Mylar balloon: don’t let it go!
SALT LAKE CITY — Losing or throwing away your Mylar balloon may create something you never expected — a power outage.
Power companies say we should just let the balloon meet its demise the natural way — by slowly losing air until it lays itself down at your feet with the gentle message, “it’s time.”
And, whatever you do, don’t let go of a Mylar balloon while you’re outside. It’s much better for anybody served by an electric company if you just keep those Mylar balloons coraled inside.
Mylar balloons conduct electricity
You read right. Mylar balloons are made of two materials, nylon (the mylar) and foil. The metallic foil part of the balloon can conduct electricity.
Let them go outside and they get caught up in power lines?
“They can cause a lot of problems to our system and create outages,” said Tiffany Erickson a spokeswoman for Rocky Mountain Power. She spoke with KSL Newsradio host Jeff Caplan on Friday afternoon.
The Mylar balloon’s metallic or foil coating conducts electricity. The balloon can cause either a power surge or a short circuit if it flies into power lines.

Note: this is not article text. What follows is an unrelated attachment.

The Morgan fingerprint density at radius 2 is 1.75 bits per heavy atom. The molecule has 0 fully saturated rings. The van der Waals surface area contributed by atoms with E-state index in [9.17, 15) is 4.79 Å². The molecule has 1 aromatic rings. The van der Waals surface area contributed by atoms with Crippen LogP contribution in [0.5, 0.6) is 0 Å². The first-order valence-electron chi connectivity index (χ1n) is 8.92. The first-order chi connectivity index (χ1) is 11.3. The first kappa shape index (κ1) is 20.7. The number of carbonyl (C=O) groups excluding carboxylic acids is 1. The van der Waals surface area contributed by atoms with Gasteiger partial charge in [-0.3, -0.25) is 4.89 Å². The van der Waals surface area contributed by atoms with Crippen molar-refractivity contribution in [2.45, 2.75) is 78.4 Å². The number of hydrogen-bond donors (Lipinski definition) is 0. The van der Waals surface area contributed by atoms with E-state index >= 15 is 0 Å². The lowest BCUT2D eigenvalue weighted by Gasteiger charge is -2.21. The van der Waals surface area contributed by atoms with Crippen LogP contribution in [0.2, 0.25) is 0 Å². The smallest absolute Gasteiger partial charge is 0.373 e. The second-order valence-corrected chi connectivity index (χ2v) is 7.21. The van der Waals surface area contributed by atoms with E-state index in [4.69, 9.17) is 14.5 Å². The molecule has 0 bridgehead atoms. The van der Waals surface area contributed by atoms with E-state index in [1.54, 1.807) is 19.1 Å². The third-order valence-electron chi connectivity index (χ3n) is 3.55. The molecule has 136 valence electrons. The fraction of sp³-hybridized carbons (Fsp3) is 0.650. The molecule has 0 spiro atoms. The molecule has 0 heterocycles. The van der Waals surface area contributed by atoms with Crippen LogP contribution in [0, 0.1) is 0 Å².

“Last year,” she said,” Mylar balloons caused 60 outages in our three-state territory.”
She admits that 60 outages may not seem like much in a territory that covers three states, but, “outages are inconvenient for anybody [especially] when they can be easily prevented.”
Safety tips for Mylar balloons
The easiest way to keep a Mylar balloon from getting entangled in power lines is to keep them inside. They can brighten up any room!
If there’s more than one they usually end up hanging out in a corner together and, as mentioned above, begin to get smaller and less joyful. They’ll give up their ghost about two weeks after you receive them.
If you simply must take your Mylar balloon outside (for example, if your child is insisting) make sure those little fingers grip that ribbon tightly.
Perhaps tie it around their wrist. In some cultures, this is exactly how parents keep track of their children. So there’s that benefit, too.
When the party’s over
There’s one more thing you should know about Mylar balloon safety. Once they’ve deflated, they must be disposed of properly.
Their threat to power lines is minimized, but their threat is just beginning … for the birds. They’ve been known to pick out deflated Mylar balloons from unsecured trash, and yes, after all of your conscientious work the balloons have ended up in the wires anyway.
Like our light bulbs and electric appliances, getting rid of Mylar balloons has become complicated.
But somewhere a bird will thank you.
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